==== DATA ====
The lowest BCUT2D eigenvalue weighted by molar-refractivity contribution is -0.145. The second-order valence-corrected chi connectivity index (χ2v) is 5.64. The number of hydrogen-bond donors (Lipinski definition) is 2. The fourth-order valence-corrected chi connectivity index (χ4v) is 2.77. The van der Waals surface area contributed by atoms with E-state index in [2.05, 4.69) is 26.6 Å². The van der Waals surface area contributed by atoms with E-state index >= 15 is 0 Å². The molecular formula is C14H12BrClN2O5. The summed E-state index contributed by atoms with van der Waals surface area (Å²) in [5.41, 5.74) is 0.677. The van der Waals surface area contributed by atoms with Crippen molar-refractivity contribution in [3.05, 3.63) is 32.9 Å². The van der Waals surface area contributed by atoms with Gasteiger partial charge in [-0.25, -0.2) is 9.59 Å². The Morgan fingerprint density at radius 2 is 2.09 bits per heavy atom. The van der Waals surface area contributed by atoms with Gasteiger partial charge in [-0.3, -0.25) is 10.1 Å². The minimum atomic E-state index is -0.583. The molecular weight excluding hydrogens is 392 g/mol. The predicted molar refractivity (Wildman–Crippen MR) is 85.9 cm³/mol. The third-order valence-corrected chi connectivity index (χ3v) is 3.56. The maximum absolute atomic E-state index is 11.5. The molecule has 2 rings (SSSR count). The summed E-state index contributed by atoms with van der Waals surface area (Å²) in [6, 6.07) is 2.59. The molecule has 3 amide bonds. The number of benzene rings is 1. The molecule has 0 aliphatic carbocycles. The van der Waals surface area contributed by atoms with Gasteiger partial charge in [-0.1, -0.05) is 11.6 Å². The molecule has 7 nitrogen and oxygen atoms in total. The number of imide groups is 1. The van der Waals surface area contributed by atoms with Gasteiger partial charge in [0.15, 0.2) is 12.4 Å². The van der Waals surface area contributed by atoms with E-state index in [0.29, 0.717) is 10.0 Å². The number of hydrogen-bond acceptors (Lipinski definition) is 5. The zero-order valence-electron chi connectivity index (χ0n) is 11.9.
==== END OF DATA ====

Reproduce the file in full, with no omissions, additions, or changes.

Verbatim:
The lowest BCUT2D eigenvalue weighted by molar-refractivity contribution is -0.145. The second-order valence-corrected chi connectivity index (χ2v) is 5.64. The number of hydrogen-bond donors (Lipinski definition) is 2. The fourth-order valence-corrected chi connectivity index (χ4v) is 2.77. The van der Waals surface area contributed by atoms with E-state index in [2.05, 4.69) is 26.6 Å². The van der Waals surface area contributed by atoms with E-state index >= 15 is 0 Å². The molecular formula is C14H12BrClN2O5. The summed E-state index contributed by atoms with van der Waals surface area (Å²) in [5.41, 5.74) is 0.677. The van der Waals surface area contributed by atoms with Crippen molar-refractivity contribution in [3.05, 3.63) is 32.9 Å². The van der Waals surface area contributed by atoms with Gasteiger partial charge in [-0.25, -0.2) is 9.59 Å². The Morgan fingerprint density at radius 2 is 2.09 bits per heavy atom. The van der Waals surface area contributed by atoms with Gasteiger partial charge in [-0.3, -0.25) is 10.1 Å². The minimum atomic E-state index is -0.583. The molecular weight excluding hydrogens is 392 g/mol. The predicted molar refractivity (Wildman–Crippen MR) is 85.9 cm³/mol. The third-order valence-corrected chi connectivity index (χ3v) is 3.56. The maximum absolute atomic E-state index is 11.5. The molecule has 2 rings (SSSR count). The summed E-state index contributed by atoms with van der Waals surface area (Å²) in [6, 6.07) is 2.59. The molecule has 3 amide bonds. The number of benzene rings is 1. The molecule has 0 aliphatic carbocycles. The van der Waals surface area contributed by atoms with Gasteiger partial charge in [-0.1, -0.05) is 11.6 Å². The molecule has 7 nitrogen and oxygen atoms in total. The number of imide groups is 1. The van der Waals surface area contributed by atoms with Gasteiger partial charge in [0.15, 0.2) is 12.4 Å². The van der Waals surface area contributed by atoms with E-state index in [0.29, 0.717) is 10.0 Å². The number of hydrogen-bond acceptors (Lipinski definition) is 5. The zero-order valence-electron chi connectivity index (χ0n) is 11.9.